Spain is on the verge of a change of government if a no-confidence vote among MPs planned for today (Friday, 1 June) succeeds as expected in toppling the ruling Partido Popular party (PP) and Prime Minister Mariano Rajoy.
The resignation of Mariano Rajoy before the vote was the only option remaining to stop PSOE Socialist party leader Pedro Sánchez becoming prime minister. Up to the last minute Rajoy was refusing to resign despite pleas from Ciudadanos leader Albert Rivera to go before the vote succeeded.
The ‘express’ no-confidence debate had been called by the PSOE in response to last week’s judgments against the PPand several former top members in the massive Gürtel corruption trial. Those found guilty were sentenced to a total of 351 in prison, the PPwas found guilty of operating fraudulent party funding and the PM himself was criticised as an unreliable witness.
With the public mood decidedly fed up with the relentless news of political corruption across Spain, the PSOE’s Sánchez seized his chance to force out the minority conservative government by offering himself as a candidate to be PM instead in an MPs’ vote.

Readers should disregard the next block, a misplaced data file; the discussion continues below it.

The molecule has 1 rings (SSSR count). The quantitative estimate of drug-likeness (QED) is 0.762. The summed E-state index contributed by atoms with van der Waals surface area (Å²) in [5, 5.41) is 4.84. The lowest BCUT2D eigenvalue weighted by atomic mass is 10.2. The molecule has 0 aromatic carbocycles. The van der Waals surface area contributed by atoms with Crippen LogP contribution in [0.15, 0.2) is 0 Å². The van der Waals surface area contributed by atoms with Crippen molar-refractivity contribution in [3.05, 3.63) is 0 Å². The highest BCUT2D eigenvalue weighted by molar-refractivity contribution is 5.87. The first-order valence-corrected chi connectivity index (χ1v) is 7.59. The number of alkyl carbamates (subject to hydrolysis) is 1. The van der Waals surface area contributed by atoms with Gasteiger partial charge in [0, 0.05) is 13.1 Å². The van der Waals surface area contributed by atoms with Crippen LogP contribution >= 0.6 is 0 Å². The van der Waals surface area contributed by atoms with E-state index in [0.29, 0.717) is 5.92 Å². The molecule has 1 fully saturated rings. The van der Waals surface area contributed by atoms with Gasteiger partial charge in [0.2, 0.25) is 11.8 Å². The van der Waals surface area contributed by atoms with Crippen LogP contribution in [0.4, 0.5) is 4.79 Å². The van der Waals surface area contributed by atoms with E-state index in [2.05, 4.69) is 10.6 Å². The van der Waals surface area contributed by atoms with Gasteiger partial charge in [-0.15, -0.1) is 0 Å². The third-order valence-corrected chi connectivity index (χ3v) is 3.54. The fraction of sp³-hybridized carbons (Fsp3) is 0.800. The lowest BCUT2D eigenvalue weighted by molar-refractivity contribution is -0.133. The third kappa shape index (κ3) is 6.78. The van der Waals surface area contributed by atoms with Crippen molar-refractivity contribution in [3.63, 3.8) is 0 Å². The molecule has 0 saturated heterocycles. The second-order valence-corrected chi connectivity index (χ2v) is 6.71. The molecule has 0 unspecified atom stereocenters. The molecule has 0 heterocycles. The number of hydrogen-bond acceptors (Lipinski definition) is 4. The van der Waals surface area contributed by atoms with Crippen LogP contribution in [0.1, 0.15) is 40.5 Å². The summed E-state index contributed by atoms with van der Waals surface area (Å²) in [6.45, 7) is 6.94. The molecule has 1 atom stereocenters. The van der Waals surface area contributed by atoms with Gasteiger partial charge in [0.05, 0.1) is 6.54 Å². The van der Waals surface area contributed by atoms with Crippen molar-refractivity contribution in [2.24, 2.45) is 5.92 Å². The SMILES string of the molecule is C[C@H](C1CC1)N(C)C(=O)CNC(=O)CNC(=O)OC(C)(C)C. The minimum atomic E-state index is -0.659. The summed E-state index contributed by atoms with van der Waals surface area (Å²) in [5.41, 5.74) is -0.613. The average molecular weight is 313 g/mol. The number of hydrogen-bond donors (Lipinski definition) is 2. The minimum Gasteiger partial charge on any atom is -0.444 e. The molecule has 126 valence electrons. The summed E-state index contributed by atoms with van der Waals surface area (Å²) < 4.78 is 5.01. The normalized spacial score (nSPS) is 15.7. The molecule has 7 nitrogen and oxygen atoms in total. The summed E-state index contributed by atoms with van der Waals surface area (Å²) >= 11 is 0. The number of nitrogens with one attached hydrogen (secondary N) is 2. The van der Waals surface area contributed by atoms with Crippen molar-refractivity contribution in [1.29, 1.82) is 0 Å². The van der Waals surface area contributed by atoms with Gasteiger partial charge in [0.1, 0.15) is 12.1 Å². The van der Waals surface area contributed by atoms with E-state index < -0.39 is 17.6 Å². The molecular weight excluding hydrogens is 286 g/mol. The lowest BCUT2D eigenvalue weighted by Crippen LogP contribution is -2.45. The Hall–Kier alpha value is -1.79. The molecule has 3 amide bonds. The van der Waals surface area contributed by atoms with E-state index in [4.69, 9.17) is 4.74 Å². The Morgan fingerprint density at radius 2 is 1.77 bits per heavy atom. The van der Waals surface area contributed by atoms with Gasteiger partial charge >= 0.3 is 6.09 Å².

While it wasn’t immediately clear if he would get enough votes to succeed at the start of the debate on the no-confidence motion on Thursday, it became clear that smaller parties were rallying to the call and the PP became increasingly nervous. Rajoy accused Sánchez, who isn’t a sitting MP at the moment, of opportunism, “because he would never win any public election”.
Support for PSOE grows
In his address to MPs, Sánchez promised to maintain the recently agreed national budget for 2018 in order to maximise his cross-party support.
His PSOE party with 84 MPs was automatically supported by left-wing Podemos and allies (on 67 seats) as well as the Catalan republicans (9 seats). Other minority parties came round as the debate progressed to say they would vote in favour of the motion and usher in Sánchez as new PM. This brought the anti-Rajoy coalition to just short of a 176 absolute majority to succeed, depending on the decision of the PNVBasque nationalist party.
Basque nationalists decide
The PNV held off announcing their decision on which way to vote until Thursday afternoon. On one hand the conservative-leaning PNV, satisfied with funding concessions for the Basque Country in the national budget, was keen to keep the status quo. On the other hand, its leaders knew a rejection of the motion would push more of its supporters towards the more radical Basque separatist parties.
In the end it decided to back the motion, with Rajoy seemingly heading for defeat and the country a new prime minister on Friday unless he stepped down in the meantime in order to prevent the vote being carried out.